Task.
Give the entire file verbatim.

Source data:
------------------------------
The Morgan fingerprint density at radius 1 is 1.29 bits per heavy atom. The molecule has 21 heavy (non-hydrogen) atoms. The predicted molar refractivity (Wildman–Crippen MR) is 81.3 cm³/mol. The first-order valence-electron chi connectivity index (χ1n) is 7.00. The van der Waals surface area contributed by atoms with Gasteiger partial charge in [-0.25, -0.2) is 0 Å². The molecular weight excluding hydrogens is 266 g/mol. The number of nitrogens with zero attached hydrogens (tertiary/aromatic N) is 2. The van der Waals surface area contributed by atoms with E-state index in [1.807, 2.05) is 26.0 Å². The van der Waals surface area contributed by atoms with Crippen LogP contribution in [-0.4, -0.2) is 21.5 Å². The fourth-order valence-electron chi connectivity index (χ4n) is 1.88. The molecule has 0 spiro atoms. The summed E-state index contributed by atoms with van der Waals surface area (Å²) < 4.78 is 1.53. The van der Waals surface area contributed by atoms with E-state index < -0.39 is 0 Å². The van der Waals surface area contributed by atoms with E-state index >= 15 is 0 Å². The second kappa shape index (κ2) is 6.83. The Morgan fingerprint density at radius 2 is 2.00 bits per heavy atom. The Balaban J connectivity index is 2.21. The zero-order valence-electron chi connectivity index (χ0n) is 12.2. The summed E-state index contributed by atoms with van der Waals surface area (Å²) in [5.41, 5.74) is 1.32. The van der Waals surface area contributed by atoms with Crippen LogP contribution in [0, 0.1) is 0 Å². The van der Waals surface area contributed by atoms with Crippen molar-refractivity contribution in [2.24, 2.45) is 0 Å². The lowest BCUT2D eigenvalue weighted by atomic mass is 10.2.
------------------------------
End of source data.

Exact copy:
The Morgan fingerprint density at radius 1 is 1.29 bits per heavy atom. The molecule has 21 heavy (non-hydrogen) atoms. The predicted molar refractivity (Wildman–Crippen MR) is 81.3 cm³/mol. The first-order valence-electron chi connectivity index (χ1n) is 7.00. The van der Waals surface area contributed by atoms with Gasteiger partial charge in [-0.25, -0.2) is 0 Å². The molecular weight excluding hydrogens is 266 g/mol. The number of nitrogens with zero attached hydrogens (tertiary/aromatic N) is 2. The van der Waals surface area contributed by atoms with E-state index in [1.807, 2.05) is 26.0 Å². The van der Waals surface area contributed by atoms with Crippen LogP contribution in [-0.4, -0.2) is 21.5 Å². The fourth-order valence-electron chi connectivity index (χ4n) is 1.88. The molecule has 0 spiro atoms. The summed E-state index contributed by atoms with van der Waals surface area (Å²) < 4.78 is 1.53. The van der Waals surface area contributed by atoms with E-state index < -0.39 is 0 Å². The van der Waals surface area contributed by atoms with E-state index >= 15 is 0 Å². The second kappa shape index (κ2) is 6.83. The Morgan fingerprint density at radius 2 is 2.00 bits per heavy atom. The Balaban J connectivity index is 2.21. The zero-order valence-electron chi connectivity index (χ0n) is 12.2. The summed E-state index contributed by atoms with van der Waals surface area (Å²) in [5.41, 5.74) is 1.32. The van der Waals surface area contributed by atoms with Crippen LogP contribution in [0, 0.1) is 0 Å². The van der Waals surface area contributed by atoms with Crippen molar-refractivity contribution in [2.24, 2.45) is 0 Å². The lowest BCUT2D eigenvalue weighted by atomic mass is 10.2.